Portugal’s Highest Point

The Serra da Estrela Natural Park covers an area around 880 square kilometres (88,000 hectares), so is one of the largest natural parks in Portugal. A park of that size requires multiple visits to begin to understand the scope of what it contains.

On my first visit to Serra da Estrela National Park, I visited the beautiful Covão dos Conchos and the nearby Lagoa Comprida. On my second visit, I explored five of the traditional schist villages. For this visit, I wanted to see a bit more of the park. I started out at the northern end, with a visit to the Linhares da Beira Castle and then rode south, through Manteigas and up through the Zêzere Glacier Valley to the Tower, the highest point of mainland Portugal. It was a nine hour trip with about 500km of riding.

 

Construction of the Linhares da Beira Castle commenced at the end of the 11th century. Its fortifications were enhanced during the 13th century (King Dom Dinis) and 14th century (King Dom Fernando) when it was part of a line of fortifications in the Beira region. The castle is built on a large granite mass at an altitude of 820 metres. The layout of the castle features two long rectangular enclosures. The tall keep is part of the wall that divides the two enclosures. There is also a tall clocktower at one end of the castle. There are four gates built into the walls of the castle. There is no admission fee and visitors are free to wander within the castle.

 

The adjacent village of Linhares da Beira is worth taking some time to look around.  Another main feature of the village is the Misericórdia Church, which dates back to the 16th century. It was closed at the time of my visit, so I only have a photo of the exterior. The houses and narrow roads all appear to have been built using local granite, with some interesting lanes and passageways connecting them.

 

My next destination was Covão d’Ametade, a serene and scenic area that was once a grassland where deer went to feed. It formed in a glacial depression, overlooked by three rocky Cántaros (mount or ridge of stone). The Zêzere river flows through the covão, where its banks are lined by silver birch trees. From here, the river flows for 200km before it empties into the Tejo River at Constancia.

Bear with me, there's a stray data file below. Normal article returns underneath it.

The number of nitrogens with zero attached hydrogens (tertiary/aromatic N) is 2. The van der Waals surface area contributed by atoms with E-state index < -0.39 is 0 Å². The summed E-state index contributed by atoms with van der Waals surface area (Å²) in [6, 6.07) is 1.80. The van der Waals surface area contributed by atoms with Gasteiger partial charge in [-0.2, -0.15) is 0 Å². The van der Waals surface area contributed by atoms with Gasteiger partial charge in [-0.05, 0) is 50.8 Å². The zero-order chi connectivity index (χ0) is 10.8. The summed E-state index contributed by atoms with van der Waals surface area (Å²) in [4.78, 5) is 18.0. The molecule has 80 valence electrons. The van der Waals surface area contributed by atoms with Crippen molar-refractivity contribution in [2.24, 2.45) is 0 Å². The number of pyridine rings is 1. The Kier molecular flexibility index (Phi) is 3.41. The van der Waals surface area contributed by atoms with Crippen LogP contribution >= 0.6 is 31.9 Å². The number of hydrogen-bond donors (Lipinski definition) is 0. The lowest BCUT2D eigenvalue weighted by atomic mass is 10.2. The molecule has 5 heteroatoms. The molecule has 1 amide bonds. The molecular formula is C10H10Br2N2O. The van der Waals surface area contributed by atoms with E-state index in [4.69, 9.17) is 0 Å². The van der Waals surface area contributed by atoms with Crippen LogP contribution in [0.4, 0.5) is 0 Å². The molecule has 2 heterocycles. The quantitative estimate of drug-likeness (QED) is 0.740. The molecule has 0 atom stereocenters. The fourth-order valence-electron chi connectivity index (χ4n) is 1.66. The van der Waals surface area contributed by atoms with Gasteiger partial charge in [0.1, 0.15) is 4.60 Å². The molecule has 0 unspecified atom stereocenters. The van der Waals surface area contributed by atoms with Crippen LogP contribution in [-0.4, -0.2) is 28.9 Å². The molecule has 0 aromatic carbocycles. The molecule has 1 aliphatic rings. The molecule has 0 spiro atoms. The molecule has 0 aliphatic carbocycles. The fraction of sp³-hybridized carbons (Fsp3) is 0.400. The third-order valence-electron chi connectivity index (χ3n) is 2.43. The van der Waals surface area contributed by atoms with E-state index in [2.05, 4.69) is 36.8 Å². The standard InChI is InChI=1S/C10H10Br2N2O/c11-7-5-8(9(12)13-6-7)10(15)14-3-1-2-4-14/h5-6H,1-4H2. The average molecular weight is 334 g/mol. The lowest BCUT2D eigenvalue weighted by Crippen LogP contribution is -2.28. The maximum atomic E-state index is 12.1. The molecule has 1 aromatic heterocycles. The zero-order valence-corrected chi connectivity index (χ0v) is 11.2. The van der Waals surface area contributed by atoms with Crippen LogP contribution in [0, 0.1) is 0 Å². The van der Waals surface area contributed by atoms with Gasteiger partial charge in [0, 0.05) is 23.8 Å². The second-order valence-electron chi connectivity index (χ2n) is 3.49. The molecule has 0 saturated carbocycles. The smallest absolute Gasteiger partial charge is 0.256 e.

To get to Covão d’Ametade, I had to ride up the beautiful Zêzere glacial valley – a well-formed U-shaped valley that is over 10km in length. There are several places along the road where vehicles van pull in to admire the view and read the tourist information boards. The entrance to Covão d’Ametade is located at the point of a sharp hairpin bend, on the climb up the valley. There is a parking area at the side of the road that will hold several vehicles.

 

A short distance further up the mountain from Covão d’Ametade is the highest point of land in mainland Portugal, referred to as Torre (Tower), at an altitude of 1,993 m (6,539 ft). There are two tower buildings with geodesic dome roofs at the top of the mountain. They are former radar towers for the Portuguese Air Force that have fallen into a state of disrepair. The largest of the two towers has been converted into a post for the GNR – the national police force.

This part of the mountain is also home to Portugal’s only ski resort, with a ski-lift running to the top of the peak. However, skiing is usually only possible between December and April. But you can still enjoy a ride on the ski-lift without the snow!

Other buildings at the top are home to multiple vendors of regional produce and products. Serra da Estrela sheeps cheese and chourico are popular items. But the vendors also sell honey, liqueurs, sheep-skin items, wooly clothing and many other items.

 

Whilst the temperature had been 24.5C at the bottom of the mountain, heavy clouds had moved in and the temperature up at the tower dropped to only 11.5C. On top of that, a thunderstorm was rolling in and distant rain was evident. This signalled an end to my sight-seeing, and I hopped on the bike to head home to Porto. Whilst I was able to elude the thunderstorm, I couldn’t escape the rain. But it was a good day-trip to a beautiful region.

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